I'll try a different approach for giving my 2 cents
First, you should come up with a game idea. Then, if that game would play nicely with a touchscreen, go for android. Otherwise PC.
Comparing the development frameworks does not make much sense to me. Both platforms have good tools. I have tried libgdx and it's good. I have not tried SFML but people seem to like it, so it must be good too.
Posted by SriLumpa
on 02 September 2011 - 10:46 AM
I think handling exceptions in C++ is more expensive than simply check a boolean value .... (?)
I'm not competent to debate that, but in this case, there is not even the need to debate: the OP didn't say that this code was to be as efficient as possible. The famous "premature optimization etc...". And I doubt that texture loading code is called often.
I'm pretty sure they have valid values, the solid value assignments are hardcoded, and don't have any incremental locations.
It could get a bad value if you implement a copy constructor and forget to copy this field.
Also, I'm not sure how it's supposed to work for me with the const reference, I need the event class to be able to be changed, doesn't const lock it from editing?
You can at least easily add this in the comparison method as shown by rip-off. For other places, if you don't want to refactor ... you can try passing around a pointer or shared_ptr of Event, but I'm not sure adding this complexity is a good idea at this point. You should first fix the problem before you think of optimizing.
Sorry no solution, but a few things that you might clarify:
What you are doing in Event destructor is useless, because a destructed Event will not be used again, so all these manipulations that don't release things are not necessary.
Is there a relation between EVENT_COUNT and the size of the event vector given in parameter ? There should be, or your for loop would be dangerous, but then why don't you just use events.size() ?
I also don't think that I'm trying to operate on a deleted event, since while debugging, when the crash occurs, the whole vector's members are intact, and the problem doesn't even happen when messing with the Event vector, but with the string vector inside the Event vector's members, and even goes halfway in there.
Going as far as halfway does not prove much. If you're accessing deleted or corrupted memory, anything can happen. And if you use a delete/corrupted Event, it's precisely *inside* the Event that things are bad.
PS: I still don't see what you call and "event", functionally. For me, an event is something that occurs once. Even if you don't want to break things into many classes, a bit of separation wouldn't hurt, imho.
Edit: another idea: I don't know if a bad comparison function can corrupt a vector while sorting (it can do bad things to map keys at least), but what is compareEvents ? are you sure it is a "strict weak ordering" ?
That class looks like a blob ! Maybe fixing this will lead you to finding the problem (or to making it disappear). What is an Event by the way ? it seems to combine the attributes of an actual event, of an entity, and more ...
There is still the possibility that you are *using* the class incorrectly (ie: the problem is outside the class, like using a deleted Event). How about showing eventResolver ?
Be careful though - your design dictates your flight characteristics. Put all your weight or boosters on one side and you'll fly in circles.
I just replayed it, and indeed, motors seem to just thrust whenever they contribute positively to the wanted control response (but the side effects are one fun aspect of the game).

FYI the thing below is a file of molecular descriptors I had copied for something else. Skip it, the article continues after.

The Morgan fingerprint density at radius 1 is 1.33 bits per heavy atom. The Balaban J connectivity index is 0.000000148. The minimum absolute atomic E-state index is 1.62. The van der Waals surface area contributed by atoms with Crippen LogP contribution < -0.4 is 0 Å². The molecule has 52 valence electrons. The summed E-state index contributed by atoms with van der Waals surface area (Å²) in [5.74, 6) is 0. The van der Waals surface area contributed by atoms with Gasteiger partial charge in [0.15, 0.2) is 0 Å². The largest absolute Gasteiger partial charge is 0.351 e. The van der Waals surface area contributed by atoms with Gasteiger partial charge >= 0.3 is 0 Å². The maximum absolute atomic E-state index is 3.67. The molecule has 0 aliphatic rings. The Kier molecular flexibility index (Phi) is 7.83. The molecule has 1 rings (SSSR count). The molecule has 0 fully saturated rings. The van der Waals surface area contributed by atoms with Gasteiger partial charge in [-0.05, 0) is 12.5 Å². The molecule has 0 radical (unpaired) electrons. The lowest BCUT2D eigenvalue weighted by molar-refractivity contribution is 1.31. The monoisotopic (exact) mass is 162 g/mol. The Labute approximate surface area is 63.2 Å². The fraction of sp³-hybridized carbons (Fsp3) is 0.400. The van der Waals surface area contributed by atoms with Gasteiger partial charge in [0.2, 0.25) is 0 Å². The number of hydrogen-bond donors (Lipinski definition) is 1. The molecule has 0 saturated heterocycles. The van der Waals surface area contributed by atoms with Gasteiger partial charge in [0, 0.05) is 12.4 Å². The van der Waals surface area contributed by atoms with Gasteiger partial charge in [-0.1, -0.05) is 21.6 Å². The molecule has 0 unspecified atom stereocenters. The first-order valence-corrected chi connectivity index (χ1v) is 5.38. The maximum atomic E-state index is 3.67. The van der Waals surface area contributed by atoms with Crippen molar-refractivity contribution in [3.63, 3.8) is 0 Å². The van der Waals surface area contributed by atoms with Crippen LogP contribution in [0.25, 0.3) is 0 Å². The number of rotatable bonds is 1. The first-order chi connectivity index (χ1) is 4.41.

Let's focus on the translation-only part. We need to eliminate the torque (in 2D, there is only 1 axis of torque, so this is easier). We mark motors which apply negative torque and do the same for motors with positive torque. We compare abs() of those two and proportionately scale down motors.
I'm not sure this is the right solution, because among all motors contributing positively (for example) to the torque, some may contribute more than others to the desired translation. So scaling them all by the same amount is not optimal. You'd have to go for a set of equations, I fear
I am not exactly sure how to do that in 3 dimensions, through. Any ideas?
Sorry I don't see either. It seems easy to me in 2d, but I'm intimidated by 3d and all those angles But I guess a few tutorials about 3d physics/geometry should not be that hard to find.
By the way, how would you express the "desired effect" in response to player controls, in 3d ? (and what kind of controls does your game have)
from itertools import ifilter, takewhile
i = 1
print "(Generating " + str(i) + ")"
i = i + 1
return x % 5 == 0
# First matching
matching = ifilter(criterion, sequence())
# Last before matching
before = takewhile(lambda x : not criterion(x), sequence())
I'm not sure this helps, it seems to me like just naming things, but who knows ...
At least it answers:
* Create a list containing the first n elements or the all elements until a given value.
But if there are many elements in the list, it would be more efficient to use a custom iterator that remembers the previous element, or something like that.
The position is just "where the body is", the body's "origin". It is not a particular center, physically nor geometrically.
When you add shapes to your body, you place them relative to the body's "origin". You can place all shapes on the right if you want, the origin does not have to be at the center or whatever.
This said, the methods for creating a circle or a box shape will have those shapes centered on the body's origin by default.
R is an auto generated class. Do you have the Android plugin installed, is your project an Android project, and did you activate automatic build ?
If so you should have R.java in some folder named "gen". If not, look again at that Stack Overflow post, many possible solutions to that are mentioned there.